A “Long Line” of Superstitions #52 Ancestors

superstitionsGrowing up my mother had a superstition for everything. First of all, she was a Triskaidekaphobe. What is that you ask? It is the fear of the number 13. She would not do business with any store where their address had a number 13 in it. She made my dad redo the trellis he built for our patio because it had 13 slats. But mostly she didn’t like me because I was born on the 13th. Her life was controlled by superstitions. We couldn’t tell our Friday night dreams on a Saturday because it would come true. She killed my pet parakeet that my dad gave me for my birthday because a bird in the house brings death. If someone gave us a plant we could never say thank you as that will cause the plant to die.

I always wondered why she was like this. Then I met my Grandpa when I about 10 Food plateyears old. He too had lots of superstitions. If you leave by the back door you have to come back in the same way. If you got up from a rocking chair and it continued to rock it would bring evil to the house. One of the strangest things he did was while eating. He had to have all the food on separate plates because food touching on a plate would make you sick and die. My poor Grandma had lots of dishes to clean.

Over the years I had many of my Smith family tell me stories of our superstitious ancestors. My 2x Great Grandpa James McGowan was Superstitious about his fishing, believing it was very unlucky for someone to ask a man on his way to go fishing where he was going. Any time this happened to him he would turn back because he knew the question was an evil spell.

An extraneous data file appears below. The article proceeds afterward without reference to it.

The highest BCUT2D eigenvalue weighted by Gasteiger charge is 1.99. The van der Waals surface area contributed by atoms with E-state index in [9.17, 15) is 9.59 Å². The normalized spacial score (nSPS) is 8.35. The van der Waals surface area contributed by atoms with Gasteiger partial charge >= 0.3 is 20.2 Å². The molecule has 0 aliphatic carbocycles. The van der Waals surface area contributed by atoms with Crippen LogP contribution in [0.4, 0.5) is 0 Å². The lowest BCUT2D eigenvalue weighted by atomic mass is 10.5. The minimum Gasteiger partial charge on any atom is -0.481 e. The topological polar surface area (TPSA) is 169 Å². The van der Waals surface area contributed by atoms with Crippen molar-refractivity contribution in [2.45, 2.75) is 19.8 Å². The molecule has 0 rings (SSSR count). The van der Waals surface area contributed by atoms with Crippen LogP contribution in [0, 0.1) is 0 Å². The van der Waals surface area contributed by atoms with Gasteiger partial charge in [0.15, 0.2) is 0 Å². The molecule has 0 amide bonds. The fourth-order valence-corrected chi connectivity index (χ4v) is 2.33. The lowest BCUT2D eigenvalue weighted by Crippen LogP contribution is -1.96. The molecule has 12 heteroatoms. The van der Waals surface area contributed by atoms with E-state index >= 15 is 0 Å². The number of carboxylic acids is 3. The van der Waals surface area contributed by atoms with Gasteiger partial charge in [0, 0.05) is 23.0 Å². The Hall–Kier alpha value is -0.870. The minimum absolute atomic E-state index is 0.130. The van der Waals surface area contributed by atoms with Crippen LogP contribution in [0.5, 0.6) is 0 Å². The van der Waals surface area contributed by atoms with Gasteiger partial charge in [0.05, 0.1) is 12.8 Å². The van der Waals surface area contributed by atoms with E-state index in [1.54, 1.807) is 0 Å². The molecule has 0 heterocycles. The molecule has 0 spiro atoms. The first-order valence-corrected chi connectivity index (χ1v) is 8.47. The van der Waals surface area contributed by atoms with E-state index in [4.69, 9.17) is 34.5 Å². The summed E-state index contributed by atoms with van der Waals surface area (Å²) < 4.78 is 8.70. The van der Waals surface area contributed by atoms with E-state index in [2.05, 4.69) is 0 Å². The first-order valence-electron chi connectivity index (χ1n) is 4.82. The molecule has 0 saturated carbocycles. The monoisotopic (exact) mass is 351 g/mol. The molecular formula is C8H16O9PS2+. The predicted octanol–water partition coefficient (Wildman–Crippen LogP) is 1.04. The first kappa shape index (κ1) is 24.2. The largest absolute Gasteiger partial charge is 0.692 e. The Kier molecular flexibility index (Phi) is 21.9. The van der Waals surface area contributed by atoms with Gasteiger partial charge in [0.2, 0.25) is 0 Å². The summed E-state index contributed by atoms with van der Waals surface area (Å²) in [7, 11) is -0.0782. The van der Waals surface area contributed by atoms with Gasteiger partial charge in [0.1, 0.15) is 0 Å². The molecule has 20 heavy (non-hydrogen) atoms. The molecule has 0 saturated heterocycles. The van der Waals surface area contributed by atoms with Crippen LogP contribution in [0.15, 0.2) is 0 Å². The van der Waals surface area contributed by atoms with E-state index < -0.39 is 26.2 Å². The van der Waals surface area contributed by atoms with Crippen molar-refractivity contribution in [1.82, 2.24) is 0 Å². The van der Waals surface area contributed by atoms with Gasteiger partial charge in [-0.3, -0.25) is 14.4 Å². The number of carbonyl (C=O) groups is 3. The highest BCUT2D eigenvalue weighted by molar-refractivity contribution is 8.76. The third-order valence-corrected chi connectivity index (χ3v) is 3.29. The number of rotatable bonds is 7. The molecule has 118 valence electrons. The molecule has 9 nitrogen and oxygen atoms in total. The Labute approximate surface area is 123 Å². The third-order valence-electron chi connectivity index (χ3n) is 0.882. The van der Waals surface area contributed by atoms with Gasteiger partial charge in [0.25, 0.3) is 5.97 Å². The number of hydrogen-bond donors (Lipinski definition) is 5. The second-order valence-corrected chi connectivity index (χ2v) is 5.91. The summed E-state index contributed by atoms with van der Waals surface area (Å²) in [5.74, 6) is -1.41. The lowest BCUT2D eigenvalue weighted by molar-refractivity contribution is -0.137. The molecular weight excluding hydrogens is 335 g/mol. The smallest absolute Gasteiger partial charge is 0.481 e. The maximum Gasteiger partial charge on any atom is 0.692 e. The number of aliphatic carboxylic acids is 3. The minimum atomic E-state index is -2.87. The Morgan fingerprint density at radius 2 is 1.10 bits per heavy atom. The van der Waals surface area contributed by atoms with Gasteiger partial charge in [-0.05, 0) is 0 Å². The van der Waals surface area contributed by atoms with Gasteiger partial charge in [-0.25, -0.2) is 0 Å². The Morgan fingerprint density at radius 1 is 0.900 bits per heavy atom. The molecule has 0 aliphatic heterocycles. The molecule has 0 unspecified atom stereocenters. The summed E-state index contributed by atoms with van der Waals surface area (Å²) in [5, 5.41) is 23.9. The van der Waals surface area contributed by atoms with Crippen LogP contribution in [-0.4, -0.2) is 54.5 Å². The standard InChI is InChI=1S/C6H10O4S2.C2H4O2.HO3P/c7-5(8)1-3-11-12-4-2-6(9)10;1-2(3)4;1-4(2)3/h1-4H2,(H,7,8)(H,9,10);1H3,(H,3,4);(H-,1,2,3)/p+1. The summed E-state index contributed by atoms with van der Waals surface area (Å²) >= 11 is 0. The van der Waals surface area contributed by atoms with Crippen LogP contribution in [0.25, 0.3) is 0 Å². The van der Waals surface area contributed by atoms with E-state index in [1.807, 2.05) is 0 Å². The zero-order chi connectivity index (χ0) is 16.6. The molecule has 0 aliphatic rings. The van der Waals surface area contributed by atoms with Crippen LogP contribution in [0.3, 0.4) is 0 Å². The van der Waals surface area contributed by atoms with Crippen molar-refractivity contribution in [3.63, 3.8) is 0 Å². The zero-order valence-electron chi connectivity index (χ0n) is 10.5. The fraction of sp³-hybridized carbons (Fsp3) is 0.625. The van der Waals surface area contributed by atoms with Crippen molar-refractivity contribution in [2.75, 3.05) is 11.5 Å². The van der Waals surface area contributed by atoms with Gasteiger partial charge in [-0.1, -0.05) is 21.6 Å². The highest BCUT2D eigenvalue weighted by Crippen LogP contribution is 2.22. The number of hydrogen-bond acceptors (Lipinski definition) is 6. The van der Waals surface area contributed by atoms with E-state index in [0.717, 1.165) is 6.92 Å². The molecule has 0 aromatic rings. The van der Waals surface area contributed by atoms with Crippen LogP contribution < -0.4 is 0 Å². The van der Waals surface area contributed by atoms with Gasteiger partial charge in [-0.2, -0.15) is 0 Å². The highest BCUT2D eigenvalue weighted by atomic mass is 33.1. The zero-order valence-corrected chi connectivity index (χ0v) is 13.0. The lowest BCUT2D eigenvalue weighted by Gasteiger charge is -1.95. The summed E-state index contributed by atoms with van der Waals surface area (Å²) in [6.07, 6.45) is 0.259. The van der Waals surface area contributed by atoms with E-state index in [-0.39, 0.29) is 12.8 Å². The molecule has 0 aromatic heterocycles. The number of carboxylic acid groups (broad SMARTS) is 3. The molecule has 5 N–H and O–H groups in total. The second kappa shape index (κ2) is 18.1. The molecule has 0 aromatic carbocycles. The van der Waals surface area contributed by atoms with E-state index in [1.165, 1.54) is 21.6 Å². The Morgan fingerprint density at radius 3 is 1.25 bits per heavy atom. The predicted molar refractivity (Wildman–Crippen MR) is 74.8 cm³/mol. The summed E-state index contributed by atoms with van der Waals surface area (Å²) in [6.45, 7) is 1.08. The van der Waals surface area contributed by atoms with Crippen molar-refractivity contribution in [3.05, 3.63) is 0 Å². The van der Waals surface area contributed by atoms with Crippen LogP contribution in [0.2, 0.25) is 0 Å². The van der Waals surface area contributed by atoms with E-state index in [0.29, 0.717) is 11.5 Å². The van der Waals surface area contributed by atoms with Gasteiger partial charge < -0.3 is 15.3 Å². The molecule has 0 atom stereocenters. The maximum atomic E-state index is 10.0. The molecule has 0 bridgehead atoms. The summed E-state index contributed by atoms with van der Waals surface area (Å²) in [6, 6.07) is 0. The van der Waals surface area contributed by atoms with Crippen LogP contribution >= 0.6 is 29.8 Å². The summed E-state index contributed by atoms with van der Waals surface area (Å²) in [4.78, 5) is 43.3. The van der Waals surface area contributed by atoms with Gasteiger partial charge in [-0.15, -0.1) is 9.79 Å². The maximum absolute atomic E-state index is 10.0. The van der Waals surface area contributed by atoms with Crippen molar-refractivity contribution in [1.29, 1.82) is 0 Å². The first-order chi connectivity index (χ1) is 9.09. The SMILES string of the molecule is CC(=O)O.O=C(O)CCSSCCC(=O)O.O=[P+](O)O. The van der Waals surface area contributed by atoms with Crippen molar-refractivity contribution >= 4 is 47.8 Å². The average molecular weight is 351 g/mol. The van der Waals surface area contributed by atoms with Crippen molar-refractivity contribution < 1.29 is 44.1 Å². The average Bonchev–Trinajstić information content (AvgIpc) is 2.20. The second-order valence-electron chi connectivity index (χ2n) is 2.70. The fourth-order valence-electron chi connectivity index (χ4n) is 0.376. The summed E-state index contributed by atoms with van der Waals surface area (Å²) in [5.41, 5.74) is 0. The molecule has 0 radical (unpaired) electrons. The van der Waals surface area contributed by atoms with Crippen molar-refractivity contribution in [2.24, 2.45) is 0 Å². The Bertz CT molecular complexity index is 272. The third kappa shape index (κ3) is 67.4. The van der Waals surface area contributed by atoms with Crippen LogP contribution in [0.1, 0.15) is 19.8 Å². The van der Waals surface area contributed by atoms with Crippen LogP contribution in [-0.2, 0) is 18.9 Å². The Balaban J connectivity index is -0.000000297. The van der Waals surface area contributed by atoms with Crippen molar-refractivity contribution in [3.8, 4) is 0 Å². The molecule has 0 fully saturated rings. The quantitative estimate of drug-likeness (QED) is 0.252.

spilled saltMy Great Grandma Asenath Walt believed that at night demons/ghosts would creep around her home and try to gain access. She kept a large container of salt by both the front and back doors for when visitors came. Upon answering the door she would take a scoop of salt and place it across the doorway. If the person was not a “demon/ghost” they could cross over the salt with no problem. The salt would have kept out any non-human who wanted to enter. I guess she never thought that a “demon/ghost” would probably not come knocking on her door, they would just come in!

My 2x Great Grandmother Elizabeth Marsh believed that Satan inhabited ALL snakes and she was afraid of them. She seldom ventured far from home on foot for fear of encountering one. If she did have to go somewhere she always carried a gun to shot them with.

From my research I found superstitions going back several generations. No wonder I adhered to so many of these growing up. 

Do you have any superstitions in your family?

 

I am a professional genealogist, writer, photographer, wife, mother, and grandma. I have two books available on Amazon.com: Your Family History: Doing It Right the First Time and Planning Your Genealogy Research Trip. You can also connect with me via Facebook or Twitter.

4 Comments

Filed under #52ancestors, Ancestry, Death, Dreams, Family History, Family Search, Food, Genealogy, History, McGowan, Memories, Mother, Smith, Snakes, Superstitions, Uncategorized

4 responses to “A “Long Line” of Superstitions #52 Ancestors

  1. Kathy Gates

    Ok this was an interesting story! I think I have heard all of these before but to have them all in one group…wow! Makes you wonder how they ever got the courage to move about doesn’t it? Great story.

  2. Our family doesn’t wash clothes on January 1. The superstition is that if you do then you will ‘wash’ someone out of the family (or someone will die). We haven’t washed clothes on that day for as long as I can remember, but someone usually dies every year. My mother can never explain how that happens. But it’s a great conversation starter for our New Year’s Eve.

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